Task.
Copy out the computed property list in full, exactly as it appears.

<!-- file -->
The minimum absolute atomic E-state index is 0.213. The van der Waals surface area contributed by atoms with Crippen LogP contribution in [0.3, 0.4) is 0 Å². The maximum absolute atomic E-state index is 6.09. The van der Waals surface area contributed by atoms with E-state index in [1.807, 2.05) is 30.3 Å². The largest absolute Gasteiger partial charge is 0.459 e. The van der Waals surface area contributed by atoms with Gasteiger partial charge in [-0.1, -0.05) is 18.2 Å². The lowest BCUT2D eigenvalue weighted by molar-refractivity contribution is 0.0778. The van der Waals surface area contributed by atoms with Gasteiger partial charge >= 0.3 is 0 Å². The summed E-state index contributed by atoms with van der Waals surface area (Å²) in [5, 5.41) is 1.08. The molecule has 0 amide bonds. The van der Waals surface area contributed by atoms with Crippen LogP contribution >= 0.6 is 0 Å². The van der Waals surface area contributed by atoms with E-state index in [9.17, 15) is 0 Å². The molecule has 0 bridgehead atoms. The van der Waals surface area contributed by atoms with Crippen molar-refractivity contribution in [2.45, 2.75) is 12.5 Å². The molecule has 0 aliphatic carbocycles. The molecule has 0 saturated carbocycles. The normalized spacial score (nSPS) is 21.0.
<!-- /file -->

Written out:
The minimum absolute atomic E-state index is 0.213. The van der Waals surface area contributed by atoms with Crippen LogP contribution in [0.3, 0.4) is 0 Å². The maximum absolute atomic E-state index is 6.09. The van der Waals surface area contributed by atoms with E-state index in [1.807, 2.05) is 30.3 Å². The largest absolute Gasteiger partial charge is 0.459 e. The van der Waals surface area contributed by atoms with Gasteiger partial charge in [-0.1, -0.05) is 18.2 Å². The lowest BCUT2D eigenvalue weighted by molar-refractivity contribution is 0.0778. The van der Waals surface area contributed by atoms with Gasteiger partial charge >= 0.3 is 0 Å². The summed E-state index contributed by atoms with van der Waals surface area (Å²) in [5, 5.41) is 1.08. The molecule has 0 amide bonds. The van der Waals surface area contributed by atoms with Crippen LogP contribution >= 0.6 is 0 Å². The van der Waals surface area contributed by atoms with E-state index in [9.17, 15) is 0 Å². The molecule has 0 bridgehead atoms. The van der Waals surface area contributed by atoms with Crippen molar-refractivity contribution in [2.45, 2.75) is 12.5 Å². The molecule has 0 aliphatic carbocycles. The molecule has 0 saturated carbocycles. The normalized spacial score (nSPS) is 21.0.